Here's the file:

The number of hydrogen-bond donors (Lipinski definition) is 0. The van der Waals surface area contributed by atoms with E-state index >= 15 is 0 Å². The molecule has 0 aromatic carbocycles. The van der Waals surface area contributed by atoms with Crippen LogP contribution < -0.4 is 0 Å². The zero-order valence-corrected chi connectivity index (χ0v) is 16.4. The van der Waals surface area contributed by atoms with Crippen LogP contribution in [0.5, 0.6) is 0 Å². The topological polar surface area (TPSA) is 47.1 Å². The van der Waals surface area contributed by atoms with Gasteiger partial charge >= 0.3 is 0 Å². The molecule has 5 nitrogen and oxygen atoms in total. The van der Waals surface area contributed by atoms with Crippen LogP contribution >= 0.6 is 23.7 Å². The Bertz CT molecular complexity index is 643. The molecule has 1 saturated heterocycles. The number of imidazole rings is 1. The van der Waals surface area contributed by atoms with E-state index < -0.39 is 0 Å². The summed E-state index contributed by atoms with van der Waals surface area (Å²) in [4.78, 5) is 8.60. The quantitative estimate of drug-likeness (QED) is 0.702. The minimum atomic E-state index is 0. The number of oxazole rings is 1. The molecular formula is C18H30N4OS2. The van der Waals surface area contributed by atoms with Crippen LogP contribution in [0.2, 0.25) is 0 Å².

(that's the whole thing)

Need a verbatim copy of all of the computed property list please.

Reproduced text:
The number of hydrogen-bond donors (Lipinski definition) is 0. The van der Waals surface area contributed by atoms with E-state index >= 15 is 0 Å². The molecule has 0 aromatic carbocycles. The van der Waals surface area contributed by atoms with Crippen LogP contribution < -0.4 is 0 Å². The zero-order valence-corrected chi connectivity index (χ0v) is 16.4. The van der Waals surface area contributed by atoms with Crippen LogP contribution in [0.5, 0.6) is 0 Å². The topological polar surface area (TPSA) is 47.1 Å². The van der Waals surface area contributed by atoms with Gasteiger partial charge >= 0.3 is 0 Å². The molecule has 5 nitrogen and oxygen atoms in total. The van der Waals surface area contributed by atoms with Crippen LogP contribution >= 0.6 is 23.7 Å². The Bertz CT molecular complexity index is 643. The molecule has 1 saturated heterocycles. The number of imidazole rings is 1. The van der Waals surface area contributed by atoms with E-state index < -0.39 is 0 Å². The summed E-state index contributed by atoms with van der Waals surface area (Å²) in [4.78, 5) is 8.60. The quantitative estimate of drug-likeness (QED) is 0.702. The minimum atomic E-state index is 0. The number of oxazole rings is 1. The molecular formula is C18H30N4OS2. The van der Waals surface area contributed by atoms with Crippen LogP contribution in [0.2, 0.25) is 0 Å².